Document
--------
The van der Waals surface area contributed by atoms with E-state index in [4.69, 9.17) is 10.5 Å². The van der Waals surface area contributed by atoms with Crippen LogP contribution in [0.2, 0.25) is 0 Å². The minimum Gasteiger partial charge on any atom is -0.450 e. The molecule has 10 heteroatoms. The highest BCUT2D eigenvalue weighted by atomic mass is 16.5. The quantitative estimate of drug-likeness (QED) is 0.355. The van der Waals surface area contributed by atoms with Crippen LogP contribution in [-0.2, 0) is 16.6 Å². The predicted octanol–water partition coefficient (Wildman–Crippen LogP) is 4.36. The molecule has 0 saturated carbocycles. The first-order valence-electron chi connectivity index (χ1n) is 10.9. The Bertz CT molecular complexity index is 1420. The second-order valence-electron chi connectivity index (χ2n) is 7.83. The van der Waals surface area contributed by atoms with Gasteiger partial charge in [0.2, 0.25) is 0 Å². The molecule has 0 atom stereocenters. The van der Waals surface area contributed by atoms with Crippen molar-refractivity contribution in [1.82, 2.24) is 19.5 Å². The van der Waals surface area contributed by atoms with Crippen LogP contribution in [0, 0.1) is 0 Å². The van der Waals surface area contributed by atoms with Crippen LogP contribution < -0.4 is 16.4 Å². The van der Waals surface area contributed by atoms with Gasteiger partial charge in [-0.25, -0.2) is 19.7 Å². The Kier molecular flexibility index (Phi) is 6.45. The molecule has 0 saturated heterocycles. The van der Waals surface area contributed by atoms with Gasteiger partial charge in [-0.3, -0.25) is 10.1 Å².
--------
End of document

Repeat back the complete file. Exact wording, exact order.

The van der Waals surface area contributed by atoms with E-state index in [4.69, 9.17) is 10.5 Å². The van der Waals surface area contributed by atoms with Crippen LogP contribution in [0.2, 0.25) is 0 Å². The minimum Gasteiger partial charge on any atom is -0.450 e. The molecule has 10 heteroatoms. The highest BCUT2D eigenvalue weighted by atomic mass is 16.5. The quantitative estimate of drug-likeness (QED) is 0.355. The van der Waals surface area contributed by atoms with Crippen LogP contribution in [-0.2, 0) is 16.6 Å². The predicted octanol–water partition coefficient (Wildman–Crippen LogP) is 4.36. The molecule has 0 saturated carbocycles. The first-order valence-electron chi connectivity index (χ1n) is 10.9. The Bertz CT molecular complexity index is 1420. The second-order valence-electron chi connectivity index (χ2n) is 7.83. The van der Waals surface area contributed by atoms with Gasteiger partial charge in [0.2, 0.25) is 0 Å². The molecule has 0 atom stereocenters. The van der Waals surface area contributed by atoms with Crippen molar-refractivity contribution in [1.82, 2.24) is 19.5 Å². The van der Waals surface area contributed by atoms with Crippen LogP contribution in [0, 0.1) is 0 Å². The van der Waals surface area contributed by atoms with Crippen LogP contribution < -0.4 is 16.4 Å². The van der Waals surface area contributed by atoms with Gasteiger partial charge in [-0.25, -0.2) is 19.7 Å². The Kier molecular flexibility index (Phi) is 6.45. The molecule has 0 saturated heterocycles. The van der Waals surface area contributed by atoms with Gasteiger partial charge in [-0.3, -0.25) is 10.1 Å².